Don’t Fear the Faucet, Sir
In public bathrooms around the world today, men and boys everywhere will finish up their business, zip up, and stroll right back out into the world – without even glancing at the sink on their way out. Gross.
You might say, “Not my man – he knows better.” And I hope you’re right.
But, as a man in the world, I see this all the time. I haven’t exactly kept count, but if I had to make an educated guess based on my own personal experience, I would guess that 50% of the men in public restrooms don’t wash their hands on the way out.
I’ve seen this in the workplace, in restaurants and stores, in airports and stadiums… you name it.
And They Admit It
So I did some quick research and I found that, unfortunately, my hunch was correct – roughly half of the people on earth can’t be bothered to wash their hands after using the bathroom.
Initial Hygiene, a UK company, published a survey in February 2015 of 100,000 Europeans, and they found that 62% of men, and 40% of women, regularly don’t wash their hands after using a public bathroom. So I guess it’s not only men who are doing this.
An American company, the Bradley Corporation, published a similar survey in October 2015, without drawing a line between genders. They found that 92% of respondents believe it’s important to wash their hands after using a public restroom, but that only 66% say they always do it. And a full 70% admitted that they regularly don’t use soap.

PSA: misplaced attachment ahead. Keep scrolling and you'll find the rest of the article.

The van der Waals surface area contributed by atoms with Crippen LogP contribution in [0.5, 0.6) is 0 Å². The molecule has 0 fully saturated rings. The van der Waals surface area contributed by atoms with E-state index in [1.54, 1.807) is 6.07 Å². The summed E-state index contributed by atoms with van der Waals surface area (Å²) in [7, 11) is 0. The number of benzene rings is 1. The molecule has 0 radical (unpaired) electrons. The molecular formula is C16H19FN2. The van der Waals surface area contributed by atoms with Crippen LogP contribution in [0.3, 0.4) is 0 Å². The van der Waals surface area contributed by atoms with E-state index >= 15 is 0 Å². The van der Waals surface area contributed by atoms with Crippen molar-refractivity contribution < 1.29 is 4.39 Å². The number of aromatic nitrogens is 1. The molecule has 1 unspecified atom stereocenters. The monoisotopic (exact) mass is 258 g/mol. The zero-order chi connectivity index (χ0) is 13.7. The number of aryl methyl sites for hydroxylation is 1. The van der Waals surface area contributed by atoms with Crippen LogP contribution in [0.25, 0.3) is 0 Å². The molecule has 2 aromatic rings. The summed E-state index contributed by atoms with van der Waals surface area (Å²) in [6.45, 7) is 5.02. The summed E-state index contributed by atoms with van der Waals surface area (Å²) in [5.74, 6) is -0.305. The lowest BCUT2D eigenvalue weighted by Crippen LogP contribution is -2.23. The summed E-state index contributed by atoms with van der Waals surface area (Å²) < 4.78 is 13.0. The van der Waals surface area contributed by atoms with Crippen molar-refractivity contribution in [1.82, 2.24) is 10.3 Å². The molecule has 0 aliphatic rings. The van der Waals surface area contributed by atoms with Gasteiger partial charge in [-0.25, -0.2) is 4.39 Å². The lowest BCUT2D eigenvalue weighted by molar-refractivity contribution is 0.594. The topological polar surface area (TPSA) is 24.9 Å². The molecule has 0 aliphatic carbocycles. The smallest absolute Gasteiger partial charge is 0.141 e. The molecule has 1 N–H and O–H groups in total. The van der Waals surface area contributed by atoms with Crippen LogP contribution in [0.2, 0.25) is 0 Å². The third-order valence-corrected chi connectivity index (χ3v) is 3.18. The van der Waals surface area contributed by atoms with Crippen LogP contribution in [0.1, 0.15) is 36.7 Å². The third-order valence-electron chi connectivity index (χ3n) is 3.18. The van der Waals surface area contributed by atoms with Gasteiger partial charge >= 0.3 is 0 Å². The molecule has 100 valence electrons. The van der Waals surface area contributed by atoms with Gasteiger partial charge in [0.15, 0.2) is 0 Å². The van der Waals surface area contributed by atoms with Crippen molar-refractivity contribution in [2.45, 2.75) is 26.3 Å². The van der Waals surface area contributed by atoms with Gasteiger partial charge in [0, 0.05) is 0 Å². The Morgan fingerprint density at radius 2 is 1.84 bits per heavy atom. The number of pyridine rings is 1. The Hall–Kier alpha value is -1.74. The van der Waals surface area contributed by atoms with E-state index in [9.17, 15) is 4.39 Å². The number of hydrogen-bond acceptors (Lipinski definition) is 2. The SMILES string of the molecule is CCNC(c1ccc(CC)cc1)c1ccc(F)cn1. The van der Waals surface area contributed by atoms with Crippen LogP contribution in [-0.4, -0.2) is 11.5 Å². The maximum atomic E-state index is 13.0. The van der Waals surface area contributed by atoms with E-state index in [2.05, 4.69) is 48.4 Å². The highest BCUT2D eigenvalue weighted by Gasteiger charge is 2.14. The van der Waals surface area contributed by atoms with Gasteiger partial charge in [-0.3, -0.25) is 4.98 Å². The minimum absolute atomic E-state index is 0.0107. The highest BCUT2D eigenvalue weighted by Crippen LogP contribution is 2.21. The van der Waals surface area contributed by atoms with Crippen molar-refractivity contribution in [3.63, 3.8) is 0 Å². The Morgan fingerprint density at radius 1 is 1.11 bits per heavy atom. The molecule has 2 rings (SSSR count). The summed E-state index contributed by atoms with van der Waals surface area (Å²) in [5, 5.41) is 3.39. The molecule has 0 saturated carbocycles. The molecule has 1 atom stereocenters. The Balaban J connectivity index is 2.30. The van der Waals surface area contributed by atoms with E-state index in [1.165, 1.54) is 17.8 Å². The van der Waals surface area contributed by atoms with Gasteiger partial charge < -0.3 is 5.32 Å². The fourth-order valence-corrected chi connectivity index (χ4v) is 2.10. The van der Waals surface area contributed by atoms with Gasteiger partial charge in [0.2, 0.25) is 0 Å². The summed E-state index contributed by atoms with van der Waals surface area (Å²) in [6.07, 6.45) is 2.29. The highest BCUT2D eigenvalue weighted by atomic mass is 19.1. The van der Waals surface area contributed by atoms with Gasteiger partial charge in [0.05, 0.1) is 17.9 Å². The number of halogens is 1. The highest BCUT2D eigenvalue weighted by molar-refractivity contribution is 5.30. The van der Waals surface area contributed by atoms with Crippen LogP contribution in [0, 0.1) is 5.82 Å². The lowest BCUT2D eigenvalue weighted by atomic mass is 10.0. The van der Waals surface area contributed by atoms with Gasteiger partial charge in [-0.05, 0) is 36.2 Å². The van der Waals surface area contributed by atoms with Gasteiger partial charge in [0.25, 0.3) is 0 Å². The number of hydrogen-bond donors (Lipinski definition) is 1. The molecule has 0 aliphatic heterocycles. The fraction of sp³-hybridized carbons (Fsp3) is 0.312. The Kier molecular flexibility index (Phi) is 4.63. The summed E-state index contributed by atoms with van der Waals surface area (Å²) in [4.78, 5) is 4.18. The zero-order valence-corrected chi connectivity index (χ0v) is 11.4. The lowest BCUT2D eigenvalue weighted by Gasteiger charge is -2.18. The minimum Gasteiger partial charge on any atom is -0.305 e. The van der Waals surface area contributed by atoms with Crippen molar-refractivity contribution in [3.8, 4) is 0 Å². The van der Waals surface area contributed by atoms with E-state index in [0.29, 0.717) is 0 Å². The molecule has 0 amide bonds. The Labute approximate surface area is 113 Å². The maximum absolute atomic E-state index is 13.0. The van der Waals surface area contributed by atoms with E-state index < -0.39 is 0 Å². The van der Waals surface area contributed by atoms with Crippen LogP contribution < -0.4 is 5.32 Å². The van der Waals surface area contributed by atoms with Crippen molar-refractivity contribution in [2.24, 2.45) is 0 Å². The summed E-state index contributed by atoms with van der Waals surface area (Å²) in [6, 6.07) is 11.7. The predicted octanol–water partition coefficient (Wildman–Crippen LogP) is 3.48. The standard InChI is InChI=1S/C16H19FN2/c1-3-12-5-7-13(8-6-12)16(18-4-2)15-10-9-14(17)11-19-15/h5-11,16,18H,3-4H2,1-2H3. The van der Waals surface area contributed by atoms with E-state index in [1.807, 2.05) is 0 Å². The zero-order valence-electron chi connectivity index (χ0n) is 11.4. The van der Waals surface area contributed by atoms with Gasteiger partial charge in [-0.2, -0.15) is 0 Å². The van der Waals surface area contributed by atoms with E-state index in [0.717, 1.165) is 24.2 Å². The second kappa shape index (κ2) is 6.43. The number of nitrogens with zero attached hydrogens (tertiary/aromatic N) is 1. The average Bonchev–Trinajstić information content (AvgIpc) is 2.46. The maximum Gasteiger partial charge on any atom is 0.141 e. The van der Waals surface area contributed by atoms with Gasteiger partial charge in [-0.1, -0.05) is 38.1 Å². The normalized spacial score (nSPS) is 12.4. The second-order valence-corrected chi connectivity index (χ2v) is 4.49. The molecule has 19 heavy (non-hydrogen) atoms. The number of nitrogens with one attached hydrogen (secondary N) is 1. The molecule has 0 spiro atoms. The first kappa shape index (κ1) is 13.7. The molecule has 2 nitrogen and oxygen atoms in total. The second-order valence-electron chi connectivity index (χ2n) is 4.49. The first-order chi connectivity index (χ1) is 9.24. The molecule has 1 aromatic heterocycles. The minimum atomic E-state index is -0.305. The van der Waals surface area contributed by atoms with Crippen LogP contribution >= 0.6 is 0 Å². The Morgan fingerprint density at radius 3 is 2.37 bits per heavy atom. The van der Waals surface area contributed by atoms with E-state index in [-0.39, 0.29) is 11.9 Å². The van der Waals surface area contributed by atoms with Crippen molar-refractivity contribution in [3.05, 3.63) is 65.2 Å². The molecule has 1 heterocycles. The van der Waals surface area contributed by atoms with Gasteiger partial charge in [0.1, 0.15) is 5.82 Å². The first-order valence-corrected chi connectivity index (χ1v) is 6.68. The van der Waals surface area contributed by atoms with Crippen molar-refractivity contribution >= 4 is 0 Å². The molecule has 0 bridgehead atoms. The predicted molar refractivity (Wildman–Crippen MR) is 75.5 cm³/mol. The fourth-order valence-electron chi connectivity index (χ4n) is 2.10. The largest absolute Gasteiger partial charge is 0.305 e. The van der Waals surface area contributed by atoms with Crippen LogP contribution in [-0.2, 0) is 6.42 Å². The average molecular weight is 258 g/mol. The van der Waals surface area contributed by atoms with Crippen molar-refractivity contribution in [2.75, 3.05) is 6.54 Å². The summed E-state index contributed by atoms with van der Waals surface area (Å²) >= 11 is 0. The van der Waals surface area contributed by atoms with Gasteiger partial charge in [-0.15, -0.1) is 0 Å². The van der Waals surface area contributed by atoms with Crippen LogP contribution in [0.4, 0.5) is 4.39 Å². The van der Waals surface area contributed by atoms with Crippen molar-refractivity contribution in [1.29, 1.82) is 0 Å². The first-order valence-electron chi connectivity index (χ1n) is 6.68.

It gets even worse. In 2013, a team from Michigan State University published a report in the Journal of Environmental Health, in which they studied 3,749 people in public restrooms. They found that only 5% of the people in their sample washed their hands long enough to destroy infectious germs with soap – 15 to 20 seconds.
Make your own simple non-toxic cleaners: Easy and Natural Home Cleaning
Why Not Wash?
Why wouldn’t you wash your hands?
Are people really too busy to stop and wash? I don’t think so. If you have time to pee, you have time to wash and rinse, right? It takes less than 30 seconds.
Is there some stigma about washing your hands that I don’t know about? Does stopping to wash your hands mean that you’re admitting to having dirty hands? I don’t get it.
I think the real answer is that the average guy generally doesn’t think about the consequences. He looks at his hands and they don’t look dirty, so he blows it off – “it’ll be fine.”
Hand Washing and Disease